Mentions: The micro-schlieren images with the distributions of salinity gradient in the T-microchannel from simulation for Re = 5 and S = 40 g·kg−1 are compared (Figure 2). In the left panel (Figure 2), the salinity solution is injected into the T-microchannel from the upper inlet, while the opposite is shown in the right panel (Figure 2). In this study, the knife-edge is placed such as to obstruct the light bending toward the +y direction. Since the refractive index of the saline solution is higher than that of water, light deflects in the direction of increasing salinity. As a result, positive salinity gradient leads to a dark band, whereas negative salinity gradient produces a light band. The broadening band along the streamwise direction is ascribed to the dispersion effect. In the downstream region, salinity gradient diminishes and the schlieren band blurs. Although the distributions of salinity gradient and the micro-schlieren images exhibit great similarity, the simulation predicts a weaker dispersion effect than the experiments. Two factors may contribute to this deviation: interdiffusion between different species presented in our saline solution and the variation of diffusion coefficient with concentration. On one hand, ionic interactions lead to modification of the fluxes of diffusing ions and affect the relative distribution. When the mixing interface establishes in the T-microchannel, gradients of MgCl2 and Na2SO4 produce electric field that drives the fluxes of the ample Na+ and Cl− ions, resulting in an enhancement of dispersion [42]. On the other hand, the diffusion coefficient of NaCl increases 4.1% as salinity reduces from 40 g·kg−1 to 0 [40], promoting diffusion near the edge of the band. Indeed, the simulation model can be improved by considering the multi-component diffusion. Nevertheless, it remains difficult to account for the contribution of different constituents to the change in local refractive index. For the purpose of detecting salinity gradient, we decide to treat seawater as a first-order composition system in this study [43].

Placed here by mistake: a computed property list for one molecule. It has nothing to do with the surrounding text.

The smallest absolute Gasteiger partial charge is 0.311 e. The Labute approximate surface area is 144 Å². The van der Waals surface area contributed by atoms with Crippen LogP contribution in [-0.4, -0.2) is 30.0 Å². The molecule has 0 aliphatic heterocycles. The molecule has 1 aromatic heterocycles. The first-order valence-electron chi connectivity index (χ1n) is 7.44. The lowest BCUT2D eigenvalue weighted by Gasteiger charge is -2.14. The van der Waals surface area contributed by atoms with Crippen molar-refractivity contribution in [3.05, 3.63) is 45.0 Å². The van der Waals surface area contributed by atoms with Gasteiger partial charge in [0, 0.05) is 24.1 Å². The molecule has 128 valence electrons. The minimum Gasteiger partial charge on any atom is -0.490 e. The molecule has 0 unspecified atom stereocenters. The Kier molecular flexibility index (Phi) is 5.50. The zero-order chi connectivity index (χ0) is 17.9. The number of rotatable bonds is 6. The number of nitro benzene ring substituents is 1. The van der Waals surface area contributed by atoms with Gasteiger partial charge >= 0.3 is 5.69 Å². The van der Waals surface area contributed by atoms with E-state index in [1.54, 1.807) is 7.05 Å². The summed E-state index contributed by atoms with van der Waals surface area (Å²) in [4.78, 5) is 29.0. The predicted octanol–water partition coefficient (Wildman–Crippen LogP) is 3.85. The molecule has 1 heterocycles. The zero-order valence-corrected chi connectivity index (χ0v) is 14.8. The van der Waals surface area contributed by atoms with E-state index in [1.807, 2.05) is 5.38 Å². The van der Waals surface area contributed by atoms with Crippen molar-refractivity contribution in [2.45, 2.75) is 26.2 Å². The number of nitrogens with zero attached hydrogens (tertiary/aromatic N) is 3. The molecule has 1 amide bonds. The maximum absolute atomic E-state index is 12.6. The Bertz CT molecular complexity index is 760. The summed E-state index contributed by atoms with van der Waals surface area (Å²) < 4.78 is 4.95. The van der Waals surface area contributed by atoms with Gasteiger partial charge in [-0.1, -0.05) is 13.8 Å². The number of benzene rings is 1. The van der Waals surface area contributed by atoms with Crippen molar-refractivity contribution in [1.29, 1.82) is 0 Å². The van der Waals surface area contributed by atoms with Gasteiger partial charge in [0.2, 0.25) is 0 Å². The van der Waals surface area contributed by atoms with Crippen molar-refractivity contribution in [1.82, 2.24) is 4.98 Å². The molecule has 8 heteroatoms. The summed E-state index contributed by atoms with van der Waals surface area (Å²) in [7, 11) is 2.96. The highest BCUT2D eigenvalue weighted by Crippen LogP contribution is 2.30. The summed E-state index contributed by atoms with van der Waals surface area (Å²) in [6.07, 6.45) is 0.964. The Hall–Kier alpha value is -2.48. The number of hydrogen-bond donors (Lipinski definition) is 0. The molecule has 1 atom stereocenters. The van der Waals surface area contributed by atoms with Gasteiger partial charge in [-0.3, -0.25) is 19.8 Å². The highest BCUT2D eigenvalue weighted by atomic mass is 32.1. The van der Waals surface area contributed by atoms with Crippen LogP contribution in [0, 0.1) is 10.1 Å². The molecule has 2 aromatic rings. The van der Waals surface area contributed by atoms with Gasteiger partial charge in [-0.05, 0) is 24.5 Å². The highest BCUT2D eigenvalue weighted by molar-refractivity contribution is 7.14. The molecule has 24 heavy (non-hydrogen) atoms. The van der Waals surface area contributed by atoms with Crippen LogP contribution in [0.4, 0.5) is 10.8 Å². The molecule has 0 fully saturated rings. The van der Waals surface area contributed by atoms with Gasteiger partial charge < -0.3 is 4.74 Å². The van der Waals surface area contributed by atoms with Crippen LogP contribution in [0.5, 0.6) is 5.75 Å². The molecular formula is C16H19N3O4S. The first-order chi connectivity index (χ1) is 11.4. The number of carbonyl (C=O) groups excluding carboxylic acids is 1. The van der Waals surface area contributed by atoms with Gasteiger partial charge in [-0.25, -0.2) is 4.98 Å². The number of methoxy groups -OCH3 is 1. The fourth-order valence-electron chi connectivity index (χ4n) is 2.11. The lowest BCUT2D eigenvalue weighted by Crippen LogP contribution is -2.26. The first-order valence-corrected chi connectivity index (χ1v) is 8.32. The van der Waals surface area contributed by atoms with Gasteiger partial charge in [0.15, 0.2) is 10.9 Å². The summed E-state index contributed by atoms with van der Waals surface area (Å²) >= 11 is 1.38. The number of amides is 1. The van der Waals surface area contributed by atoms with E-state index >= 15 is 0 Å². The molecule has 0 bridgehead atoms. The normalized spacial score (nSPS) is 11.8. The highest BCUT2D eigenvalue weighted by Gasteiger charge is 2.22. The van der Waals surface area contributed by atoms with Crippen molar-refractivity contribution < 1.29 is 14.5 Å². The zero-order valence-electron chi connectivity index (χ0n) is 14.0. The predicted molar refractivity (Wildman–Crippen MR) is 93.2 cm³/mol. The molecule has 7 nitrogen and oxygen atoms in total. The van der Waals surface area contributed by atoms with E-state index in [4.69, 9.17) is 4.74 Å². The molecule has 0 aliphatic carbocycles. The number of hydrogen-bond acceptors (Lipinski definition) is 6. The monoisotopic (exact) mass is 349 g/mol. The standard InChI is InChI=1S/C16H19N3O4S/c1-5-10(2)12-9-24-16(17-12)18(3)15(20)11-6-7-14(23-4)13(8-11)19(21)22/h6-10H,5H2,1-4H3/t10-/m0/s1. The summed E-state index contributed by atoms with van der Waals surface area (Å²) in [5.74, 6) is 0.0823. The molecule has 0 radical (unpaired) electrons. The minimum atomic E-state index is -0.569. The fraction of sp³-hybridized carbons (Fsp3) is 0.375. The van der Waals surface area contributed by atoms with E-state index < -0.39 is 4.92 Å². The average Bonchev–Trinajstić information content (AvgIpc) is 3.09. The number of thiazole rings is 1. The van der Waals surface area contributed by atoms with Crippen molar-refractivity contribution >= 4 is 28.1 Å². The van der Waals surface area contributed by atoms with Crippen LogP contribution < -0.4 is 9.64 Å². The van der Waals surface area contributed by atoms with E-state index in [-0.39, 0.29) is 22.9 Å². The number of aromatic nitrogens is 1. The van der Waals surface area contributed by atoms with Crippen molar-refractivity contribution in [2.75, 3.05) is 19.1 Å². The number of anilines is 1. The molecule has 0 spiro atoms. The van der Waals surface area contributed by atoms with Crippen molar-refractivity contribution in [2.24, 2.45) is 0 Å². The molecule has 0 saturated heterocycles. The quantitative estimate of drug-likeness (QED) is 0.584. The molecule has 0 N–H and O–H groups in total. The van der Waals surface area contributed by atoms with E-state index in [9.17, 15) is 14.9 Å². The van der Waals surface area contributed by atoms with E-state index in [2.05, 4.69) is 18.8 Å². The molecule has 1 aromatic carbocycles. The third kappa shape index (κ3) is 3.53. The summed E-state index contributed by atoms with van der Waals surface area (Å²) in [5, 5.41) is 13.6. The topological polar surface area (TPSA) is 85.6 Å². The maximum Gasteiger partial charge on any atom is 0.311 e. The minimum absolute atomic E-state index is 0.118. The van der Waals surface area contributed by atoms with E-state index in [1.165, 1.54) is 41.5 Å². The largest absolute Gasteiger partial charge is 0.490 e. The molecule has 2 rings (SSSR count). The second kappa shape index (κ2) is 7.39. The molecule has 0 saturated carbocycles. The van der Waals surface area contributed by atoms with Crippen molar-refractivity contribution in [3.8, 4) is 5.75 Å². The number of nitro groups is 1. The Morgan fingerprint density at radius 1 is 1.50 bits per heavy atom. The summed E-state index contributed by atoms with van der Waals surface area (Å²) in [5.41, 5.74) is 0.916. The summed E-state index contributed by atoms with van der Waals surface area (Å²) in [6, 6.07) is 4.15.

Mapping the salinity gradient in a microfluidic device with schlieren imaging.

Sun CL, Chen ST, Hsiao PJ - Sensors (Basel) (2015)

(a) Distributions of salinity gradient (numerical simulation); (b) Grayscale ratios (micro-schlieren images) in the T-microchannel, Re = 5.
© Copyright Policy
Related In: Results  -  Collection

License
Show All Figures
getmorefigures.php?uid=PMC4482010&req=5

sensors-15-11587-f002: (a) Distributions of salinity gradient (numerical simulation); (b) Grayscale ratios (micro-schlieren images) in the T-microchannel, Re = 5.